Venafi announced the findings of a dark web investigation into ransomware spread via malicious macros. Conducted in partnership with criminal intelligence provider Forensic Pathways between November 2021 and March 2022, the research analyzed 35 million dark web URLs, including marketplaces and forums, using the Forensic Pathways Dark Search Engine.
The findings uncovered 475 webpages of sophisticated ransomware products and services, with several high-profile groups aggressively marketing ransomware-as-a-service.
- 87% of the ransomware found on the dark web has been delivered via malicious macros to infect targeted systems.
- 30 different “brands” of ransomware were identified within marketplace listings and forum discussions.
- Many strains of ransomware being sold — such as Babuk, GoldenEye, Darkside/BlackCat, Egregor, HiddenTear and WannaCry — have been successfully used in high-profile attacks.
- Ransomware strains used in high-profile attacks command a higher price for associated services. For example, the most expensive listing was $1,262 for a customized version of Darkside ransomware, which was used in the infamous Colonial Pipeline ransomware attack of 2021.
- Source code listings for well-known ransomware generally command higher price points, Babuk source code is listed for $950 and Paradise source code is selling for $593.
“Ransomware continues to be one of biggest cybersecurity risk in every organization,” said Kevin Bocek, vice president of security strategy and threat intelligence for Venafi. “The ransomware attack on Colonial Pipeline was so severe that it was deemed a national security threat, forcing President Biden to declare a state of emergency.”
Macros are used to automate common tasks in Microsoft Office, helping people to be more productive. However, attackers can use this same functionality to deliver many kinds of malware, including ransomware. In February, Microsoft announced a major change to combat the rapid growth of ransomware attacks delivered via malicious macros, but they temporarily reversed that decision in response to community feedback.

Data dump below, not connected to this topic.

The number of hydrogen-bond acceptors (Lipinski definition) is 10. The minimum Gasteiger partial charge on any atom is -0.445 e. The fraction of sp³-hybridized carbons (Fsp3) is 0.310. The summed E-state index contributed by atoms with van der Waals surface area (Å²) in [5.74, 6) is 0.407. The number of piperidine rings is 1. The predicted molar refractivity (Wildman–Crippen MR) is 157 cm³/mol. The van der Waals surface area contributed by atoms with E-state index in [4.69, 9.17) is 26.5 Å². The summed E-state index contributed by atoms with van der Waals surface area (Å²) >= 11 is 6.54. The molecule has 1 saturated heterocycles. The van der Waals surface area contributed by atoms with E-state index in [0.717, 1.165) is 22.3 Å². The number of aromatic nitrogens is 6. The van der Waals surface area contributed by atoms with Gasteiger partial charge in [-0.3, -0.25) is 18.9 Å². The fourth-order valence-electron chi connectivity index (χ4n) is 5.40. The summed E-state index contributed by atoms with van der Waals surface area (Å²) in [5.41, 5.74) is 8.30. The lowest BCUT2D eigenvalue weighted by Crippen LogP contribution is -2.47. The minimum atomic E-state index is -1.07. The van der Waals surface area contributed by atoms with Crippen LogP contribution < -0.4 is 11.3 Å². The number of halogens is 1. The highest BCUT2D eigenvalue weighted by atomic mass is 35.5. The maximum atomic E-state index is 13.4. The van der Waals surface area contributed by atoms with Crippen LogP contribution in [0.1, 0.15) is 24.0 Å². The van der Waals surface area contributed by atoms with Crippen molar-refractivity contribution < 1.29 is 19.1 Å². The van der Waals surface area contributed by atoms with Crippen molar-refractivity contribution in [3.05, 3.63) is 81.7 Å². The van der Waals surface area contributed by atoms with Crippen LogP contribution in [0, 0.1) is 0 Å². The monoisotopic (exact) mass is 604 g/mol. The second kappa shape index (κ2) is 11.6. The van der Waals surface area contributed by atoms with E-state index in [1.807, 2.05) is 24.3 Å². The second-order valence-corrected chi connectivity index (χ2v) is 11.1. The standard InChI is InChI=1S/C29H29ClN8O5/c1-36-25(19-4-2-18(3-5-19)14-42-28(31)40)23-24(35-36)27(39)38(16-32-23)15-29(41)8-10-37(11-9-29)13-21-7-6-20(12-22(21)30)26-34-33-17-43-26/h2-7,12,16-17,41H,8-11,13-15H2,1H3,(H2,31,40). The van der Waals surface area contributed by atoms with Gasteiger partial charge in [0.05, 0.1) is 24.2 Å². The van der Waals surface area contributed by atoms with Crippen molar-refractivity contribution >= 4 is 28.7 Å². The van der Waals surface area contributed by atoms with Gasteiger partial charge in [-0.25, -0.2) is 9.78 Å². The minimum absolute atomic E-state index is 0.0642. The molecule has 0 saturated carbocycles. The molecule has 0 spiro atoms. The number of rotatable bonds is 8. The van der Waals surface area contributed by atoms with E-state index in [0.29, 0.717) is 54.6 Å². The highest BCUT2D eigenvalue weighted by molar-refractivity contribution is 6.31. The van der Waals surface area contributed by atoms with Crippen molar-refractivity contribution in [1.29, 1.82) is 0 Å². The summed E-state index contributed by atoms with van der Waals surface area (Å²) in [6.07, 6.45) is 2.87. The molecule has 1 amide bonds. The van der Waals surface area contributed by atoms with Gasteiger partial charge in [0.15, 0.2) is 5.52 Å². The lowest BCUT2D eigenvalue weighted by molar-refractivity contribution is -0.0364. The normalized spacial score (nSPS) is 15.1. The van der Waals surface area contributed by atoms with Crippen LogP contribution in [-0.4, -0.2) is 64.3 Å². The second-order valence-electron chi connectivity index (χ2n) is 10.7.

“Given that almost anyone can launch a ransomware attack using a malicious macro, Microsoft’s indecision around disabling of macros should scare everyone,” said Bocek. “While the company has switched course a second time on disabling macros, the fact that there was backlash from the user community suggests that macros could persist as a ripe attack vector.”
In addition to a variety of ransomware at various price points, the research also uncovered a wide range of services and tools that help make it easier for attackers with minimal technical skills to launch ransomware attacks. Services with the greatest number of listings include those offering source code, build services, custom development services and ransomware packages that include step-by-step tutorials.
Generic ransomware build services also command high prices, with some listings costing more than $900. At the other end of the price spectrum, many low-cost ransomware options are available across multiple listings — with prices starting at just $0.99 for Lockscreen ransomware.
These findings are another example of the need for a machine identity management control plane to drive specific business outcomes including observability, consistency and reliability. In particular code signing is a key machine identity management security control that eliminates the threat of macro-enabled ransomware.
“Using code signing certificates to authenticate macros means that any unsigned macros cannot execute, stopping ransomware attacks in its tracks,” Bocek concludes. “This is an opportunity for security teams to step up and protect their businesses, especially in banking, insurance, healthcare and energy where macros and Office documents are used every day to power decision making.”